by Richard Connell
We've identified these texts as great options for text pairings based on similar themes, literary devices, topic, or writing style. Supplement your lesson with one or more of these options and challenge students to compare and contrast the texts. To assign a paired text, click on the text to go to its page and click the "Assign Text" button there.
Lobo, the King of Currumpaw
- Ernest Seton Thompson
This excerpt is taken from his book Wild Animals I Have Known, based on naturalist Ernest Thompson Seton’s true experiences hunting wolves in the American Southwest, including the infamous wolf Lobo.Pair “Lobo, The King of Currumpaw” with “The Most Dangerous Game” and ask students to compare these two stories about hunting. How is Lobo, the clever king-wolf who kills for fun, similar to Zaroff? How do they differ? How does the relationship between humans and animals differ between the two texts?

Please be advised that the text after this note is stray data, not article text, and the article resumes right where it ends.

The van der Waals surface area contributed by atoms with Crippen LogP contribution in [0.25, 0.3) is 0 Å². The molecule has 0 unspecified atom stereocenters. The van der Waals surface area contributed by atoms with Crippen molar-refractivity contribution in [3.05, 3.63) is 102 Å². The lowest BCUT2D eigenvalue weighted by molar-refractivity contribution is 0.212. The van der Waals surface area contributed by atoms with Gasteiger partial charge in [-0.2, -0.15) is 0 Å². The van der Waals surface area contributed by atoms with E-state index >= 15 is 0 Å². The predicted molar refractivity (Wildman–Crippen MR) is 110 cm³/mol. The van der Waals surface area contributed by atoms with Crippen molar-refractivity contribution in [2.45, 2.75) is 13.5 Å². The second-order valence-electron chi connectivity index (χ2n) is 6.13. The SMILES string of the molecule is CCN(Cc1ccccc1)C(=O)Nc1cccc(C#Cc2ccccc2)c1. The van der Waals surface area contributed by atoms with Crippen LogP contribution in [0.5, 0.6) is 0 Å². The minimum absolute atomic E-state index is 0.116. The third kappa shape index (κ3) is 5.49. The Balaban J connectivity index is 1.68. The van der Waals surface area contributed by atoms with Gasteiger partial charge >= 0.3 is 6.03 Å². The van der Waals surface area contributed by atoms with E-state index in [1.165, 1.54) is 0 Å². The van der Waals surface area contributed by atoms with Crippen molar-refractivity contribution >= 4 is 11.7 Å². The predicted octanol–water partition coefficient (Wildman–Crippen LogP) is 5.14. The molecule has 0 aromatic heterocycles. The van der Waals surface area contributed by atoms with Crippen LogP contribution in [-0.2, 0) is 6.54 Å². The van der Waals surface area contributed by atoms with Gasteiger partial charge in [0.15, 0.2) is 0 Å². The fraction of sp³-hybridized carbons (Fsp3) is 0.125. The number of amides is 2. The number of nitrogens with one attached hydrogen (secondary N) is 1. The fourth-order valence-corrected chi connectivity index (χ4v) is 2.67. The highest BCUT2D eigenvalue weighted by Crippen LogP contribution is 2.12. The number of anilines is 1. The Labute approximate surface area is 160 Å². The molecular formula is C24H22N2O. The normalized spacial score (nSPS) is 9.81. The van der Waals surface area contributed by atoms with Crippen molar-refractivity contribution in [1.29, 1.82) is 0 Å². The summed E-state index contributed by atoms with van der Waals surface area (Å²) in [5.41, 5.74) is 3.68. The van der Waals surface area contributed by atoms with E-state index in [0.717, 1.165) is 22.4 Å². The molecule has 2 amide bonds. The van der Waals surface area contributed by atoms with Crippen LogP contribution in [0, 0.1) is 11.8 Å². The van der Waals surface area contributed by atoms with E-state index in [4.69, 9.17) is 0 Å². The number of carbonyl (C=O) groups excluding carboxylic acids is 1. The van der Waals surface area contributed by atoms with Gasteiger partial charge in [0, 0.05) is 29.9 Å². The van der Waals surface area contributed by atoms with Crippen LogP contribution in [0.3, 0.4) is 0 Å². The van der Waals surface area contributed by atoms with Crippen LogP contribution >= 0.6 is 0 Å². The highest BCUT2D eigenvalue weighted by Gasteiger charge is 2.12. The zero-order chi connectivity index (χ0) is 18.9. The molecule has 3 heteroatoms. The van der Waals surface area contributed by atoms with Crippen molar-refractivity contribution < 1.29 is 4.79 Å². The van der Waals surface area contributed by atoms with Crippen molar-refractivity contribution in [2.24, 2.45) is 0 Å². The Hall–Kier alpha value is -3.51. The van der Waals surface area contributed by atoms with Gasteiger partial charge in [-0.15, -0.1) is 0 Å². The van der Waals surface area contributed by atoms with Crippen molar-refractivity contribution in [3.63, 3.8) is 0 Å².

A Sound of Thunder
- Ray Bradbury
In Ray Bradbury’s short story “A Sound of Thunder,” a man goes back in time to hunt a Tyrannosaurus rex and inadvertently changes the future.Pair “The Most Dangerous Game” with “A Sound of Thunder” and ask student to discuss how both texts explore hunting for sport. What is the relationship between the hunter and the hunted in the two texts? How do these distinct categories become meddled in both stories? How do students think the authors of the two texts are commenting on the relationship between humans and the animals they are hunting?